For many years, I researched, thought and wrote about the historical figure of Tipu Sultan. As a professional historian, I did so in an objective and disinterested manner — this is the nature of scholarship. So I am saddened to read that this 18th-century ruler is, once again, the focus of controversy. And it is this we must remember: Tipu Sultan, who inherited his suzerainty of the kingdom of Mysore from his adventurer father, Hyder Ali, lived and died during a time very different from our own.
Following Aurangzeb’s death in 1707, the Mughal empire slid into decline, a fragmentation that allowed the rise of “successor states”, the best known being Awadh, Bengal and Hyderabad. This decline allowed European trading companies to establish footholds on the subcontinent. In other words, wherever there was a power vacuum, ambitious men seized the opportunity to fill it. In the south, one of those ambitious men was Hyder Ali.
When Hyder died at the end of 1782, Tipu succeeded him. Both men were capable warriors and chiefs, but Hyder had ensured that his son receive the education he had not. When Tipu came to the throne, then, he was prepared to take on the mantle of king.
For him, this meant holding on to the territories that Hyder had captured and consolidating his position in relation to neighbouring powers; by the 1780s, this was primarily the British in Madras, the nizam of Hyderabad, and the Marathas under the figurehead of the peshwa. Smaller realms either subdued or caught in the orbit of Hyder’s Mysore were Travancore, Kodagu, Cochin and a number of other Malabar chiefdoms.
The early years of any new king’s reign was the period when he was at his most vulnerable, a time when his strength would be tested by anyone with a grievance, or who wished to break free from his control. If these challenges were not met swiftly and decisively, a ruler’s hold on power could quickly erode. The tactics adopted to deal with such rebels were what we would now refer to as “shock and awe”. Those on the receiving end of Tipu’s wrath were left in no doubt that he meant business. Executions, mass transportations from Kodagu and the Malabar coast, and forced conversions resulting in the loss of caste were all means of punishment, an example to others who might be contemplating rebellion. As brutal as these methods now seem, this was the nature of medieval and early-modern kingship. Tipu was acting within accepted norms of statecraft that had existed on the subcontinent for centuries.
If asked, Tipu would undoubtedly have described himself as a just king who ruled with a strong hand. He undertook administrative reforms, made donations to religious institutions, including temples, arbitrated in disputes and cared for the welfare of his subjects. The Sri Ranganatha Swami temple, situated near Tipu’s palace on the island of Srirangapatna, continued to flourish. The Sringeri Math was another recipient of his patronage. All these gifts and many more are documented and cannot be denied. Again, the rationale behind these displays of “conspicuous piety” was rooted in accepted notions of kingship: The relationship between kings and the divine was a close one and expressed through such acts; in return, prayers would be offered for the peace and prosperity of the realm.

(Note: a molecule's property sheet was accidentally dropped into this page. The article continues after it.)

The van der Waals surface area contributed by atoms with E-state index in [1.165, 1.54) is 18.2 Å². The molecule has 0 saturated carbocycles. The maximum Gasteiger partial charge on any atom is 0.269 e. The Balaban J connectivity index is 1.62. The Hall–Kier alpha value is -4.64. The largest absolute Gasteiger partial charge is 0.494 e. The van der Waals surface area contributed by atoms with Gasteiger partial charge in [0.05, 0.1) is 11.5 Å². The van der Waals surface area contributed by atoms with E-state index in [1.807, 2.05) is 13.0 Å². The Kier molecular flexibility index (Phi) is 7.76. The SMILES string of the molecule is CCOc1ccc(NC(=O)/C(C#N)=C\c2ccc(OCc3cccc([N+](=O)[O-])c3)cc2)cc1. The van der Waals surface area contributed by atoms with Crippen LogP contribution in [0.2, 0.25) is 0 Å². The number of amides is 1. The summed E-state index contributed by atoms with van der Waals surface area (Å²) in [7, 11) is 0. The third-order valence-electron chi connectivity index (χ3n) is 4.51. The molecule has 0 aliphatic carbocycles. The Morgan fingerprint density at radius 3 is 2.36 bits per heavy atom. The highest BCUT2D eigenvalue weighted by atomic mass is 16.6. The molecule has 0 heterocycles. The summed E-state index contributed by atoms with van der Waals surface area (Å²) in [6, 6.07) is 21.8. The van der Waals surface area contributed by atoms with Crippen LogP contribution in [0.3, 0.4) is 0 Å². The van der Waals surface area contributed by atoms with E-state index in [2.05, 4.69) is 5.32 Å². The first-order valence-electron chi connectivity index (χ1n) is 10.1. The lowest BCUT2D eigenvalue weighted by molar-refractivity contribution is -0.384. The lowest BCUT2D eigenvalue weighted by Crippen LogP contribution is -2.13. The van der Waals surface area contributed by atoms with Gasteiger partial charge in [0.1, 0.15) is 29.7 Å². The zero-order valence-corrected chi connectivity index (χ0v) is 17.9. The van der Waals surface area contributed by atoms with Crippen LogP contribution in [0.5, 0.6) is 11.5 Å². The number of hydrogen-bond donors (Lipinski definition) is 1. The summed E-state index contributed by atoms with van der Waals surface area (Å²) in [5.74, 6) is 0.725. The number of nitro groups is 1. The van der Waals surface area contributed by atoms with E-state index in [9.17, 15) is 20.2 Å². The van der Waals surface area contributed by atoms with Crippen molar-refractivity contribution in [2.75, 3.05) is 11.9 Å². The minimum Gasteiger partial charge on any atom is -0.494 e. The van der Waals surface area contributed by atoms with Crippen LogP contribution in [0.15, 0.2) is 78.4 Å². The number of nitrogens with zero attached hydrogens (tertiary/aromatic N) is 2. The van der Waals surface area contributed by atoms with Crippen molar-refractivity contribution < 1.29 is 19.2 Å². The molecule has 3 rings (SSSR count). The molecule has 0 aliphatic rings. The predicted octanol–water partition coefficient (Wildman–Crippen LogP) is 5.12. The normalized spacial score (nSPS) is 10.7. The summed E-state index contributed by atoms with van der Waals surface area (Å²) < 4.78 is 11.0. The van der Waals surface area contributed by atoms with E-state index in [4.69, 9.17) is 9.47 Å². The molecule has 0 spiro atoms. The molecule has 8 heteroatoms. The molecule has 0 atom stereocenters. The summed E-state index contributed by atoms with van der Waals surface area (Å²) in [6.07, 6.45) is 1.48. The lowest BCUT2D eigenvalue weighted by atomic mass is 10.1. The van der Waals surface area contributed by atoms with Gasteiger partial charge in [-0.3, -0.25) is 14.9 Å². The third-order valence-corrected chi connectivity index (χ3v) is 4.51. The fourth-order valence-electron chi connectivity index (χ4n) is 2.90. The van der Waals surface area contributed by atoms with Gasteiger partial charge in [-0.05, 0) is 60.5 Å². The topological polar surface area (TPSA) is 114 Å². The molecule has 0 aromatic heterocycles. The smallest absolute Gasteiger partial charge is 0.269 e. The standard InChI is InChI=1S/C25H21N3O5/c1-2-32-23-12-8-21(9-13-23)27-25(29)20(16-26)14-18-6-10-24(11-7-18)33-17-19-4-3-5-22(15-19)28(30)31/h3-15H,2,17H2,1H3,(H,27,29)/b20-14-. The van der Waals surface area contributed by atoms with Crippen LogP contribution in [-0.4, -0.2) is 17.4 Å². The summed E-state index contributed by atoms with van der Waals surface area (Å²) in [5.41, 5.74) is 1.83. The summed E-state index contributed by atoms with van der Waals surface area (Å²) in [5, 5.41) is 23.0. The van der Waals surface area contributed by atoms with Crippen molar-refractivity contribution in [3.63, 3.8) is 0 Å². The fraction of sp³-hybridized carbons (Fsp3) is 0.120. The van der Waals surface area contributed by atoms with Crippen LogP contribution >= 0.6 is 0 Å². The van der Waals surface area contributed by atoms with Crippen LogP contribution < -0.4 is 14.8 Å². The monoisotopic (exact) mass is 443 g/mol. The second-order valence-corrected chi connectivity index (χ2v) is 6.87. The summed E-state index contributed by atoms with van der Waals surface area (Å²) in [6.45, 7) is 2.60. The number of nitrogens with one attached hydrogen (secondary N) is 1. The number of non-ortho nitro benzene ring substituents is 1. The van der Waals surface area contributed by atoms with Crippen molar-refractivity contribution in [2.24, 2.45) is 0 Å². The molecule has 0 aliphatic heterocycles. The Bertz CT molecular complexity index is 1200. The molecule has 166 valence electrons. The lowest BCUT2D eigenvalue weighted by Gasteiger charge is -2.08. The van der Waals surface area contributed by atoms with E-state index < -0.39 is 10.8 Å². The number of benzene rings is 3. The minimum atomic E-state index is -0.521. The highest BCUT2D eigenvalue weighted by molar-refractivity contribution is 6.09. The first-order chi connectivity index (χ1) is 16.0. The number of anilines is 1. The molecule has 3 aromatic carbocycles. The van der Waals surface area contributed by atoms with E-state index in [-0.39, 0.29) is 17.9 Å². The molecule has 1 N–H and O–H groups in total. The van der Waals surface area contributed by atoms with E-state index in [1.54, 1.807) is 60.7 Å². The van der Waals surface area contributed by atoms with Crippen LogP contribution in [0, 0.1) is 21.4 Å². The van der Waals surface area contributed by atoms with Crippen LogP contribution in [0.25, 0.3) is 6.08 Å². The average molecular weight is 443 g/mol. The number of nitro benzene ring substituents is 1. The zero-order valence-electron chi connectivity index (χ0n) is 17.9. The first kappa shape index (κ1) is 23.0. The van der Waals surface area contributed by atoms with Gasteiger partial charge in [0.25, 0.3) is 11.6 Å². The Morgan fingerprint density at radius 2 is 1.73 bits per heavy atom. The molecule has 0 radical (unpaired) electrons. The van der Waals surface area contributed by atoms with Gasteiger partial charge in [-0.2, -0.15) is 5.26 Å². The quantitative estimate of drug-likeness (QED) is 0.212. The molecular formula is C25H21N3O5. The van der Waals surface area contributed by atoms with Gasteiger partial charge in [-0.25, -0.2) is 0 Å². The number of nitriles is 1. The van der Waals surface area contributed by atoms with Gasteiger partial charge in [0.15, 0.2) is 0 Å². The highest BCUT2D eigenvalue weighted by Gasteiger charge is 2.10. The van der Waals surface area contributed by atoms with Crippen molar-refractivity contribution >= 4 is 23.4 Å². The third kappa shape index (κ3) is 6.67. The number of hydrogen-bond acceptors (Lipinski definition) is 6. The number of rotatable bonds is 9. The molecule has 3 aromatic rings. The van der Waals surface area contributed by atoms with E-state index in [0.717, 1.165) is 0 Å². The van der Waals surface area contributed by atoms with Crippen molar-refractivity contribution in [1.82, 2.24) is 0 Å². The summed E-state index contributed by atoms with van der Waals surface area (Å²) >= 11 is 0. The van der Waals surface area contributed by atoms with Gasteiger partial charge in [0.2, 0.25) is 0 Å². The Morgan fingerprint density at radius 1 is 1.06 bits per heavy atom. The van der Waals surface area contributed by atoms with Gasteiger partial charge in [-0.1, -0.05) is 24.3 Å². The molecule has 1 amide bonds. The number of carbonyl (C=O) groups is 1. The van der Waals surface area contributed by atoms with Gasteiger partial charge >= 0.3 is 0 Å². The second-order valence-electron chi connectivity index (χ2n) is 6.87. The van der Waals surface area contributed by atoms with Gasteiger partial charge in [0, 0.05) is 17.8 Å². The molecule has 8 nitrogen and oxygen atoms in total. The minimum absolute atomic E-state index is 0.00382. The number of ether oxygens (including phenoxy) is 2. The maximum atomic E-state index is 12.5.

So why, then, if Tipu was behaving no differently from any other Indian king, has he become such a controversial figure? Why is he regarded as a tyrant by some and as a hero or martyr by others? For that, we can lay the blame on his killers, the British.
What distinguished Hyder and Tipu from their contemporaries was their suspicion of Europeans and their refusal to
allow a British political agent to be placed at their court. They allied with the French because they were enemies of the British and were a useful source of European manufactures and weaponry — like many powers of their time, they adopted European military techniques, recognising their effectiveness. Writing to the Hyderabad chief minister in 1796, Tipu had emphasised the increasing threat posed by British inroads on the subcontinent.
Not surprisingly, therefore, the British regarded Tipu as a major obstacle to the continuing peaceful conduct of their trading interests. That, combined with Tipu’s ongoing communications with the French and other local powers as he attempted to shore up allies, as well as the arrival in Calcutta in 1798 of a new and belligerent governor general, the earl of Mornington, brought about his demise.
Tipu’s death triggered a debate in Britain about whether Mornington’s actions had been legitimate. This in turn led to efforts by the governor general and his supporters — often in print — to justify the attack on Mysore. They did this by portraying Tipu as a murderous tyrant and oppressor of his people. The proponents of this image used the language of the day, including references to Hyder and Tipu as “Muhammadans”, a term that, in Europe, as a result of the historical conflict between Islam and Christendom that began with the Crusades, was freighted with hostile intent. This is how myth-making begins: The needs of the time shape the character of the myth. Over the 19th and 20th centuries, as the needs evolved in response to colonialism, Tipu became known as the first nationalist and a Muslim martyr. And like myth, memory too is fluid and unreliable — which is why historians always rely on documentary evidence and not hearsay.
Brittlebank is author, among others, of ‘Tipu Sultan’s Search for Legitimacy: Islam and Kingship in a Hindu Domain’
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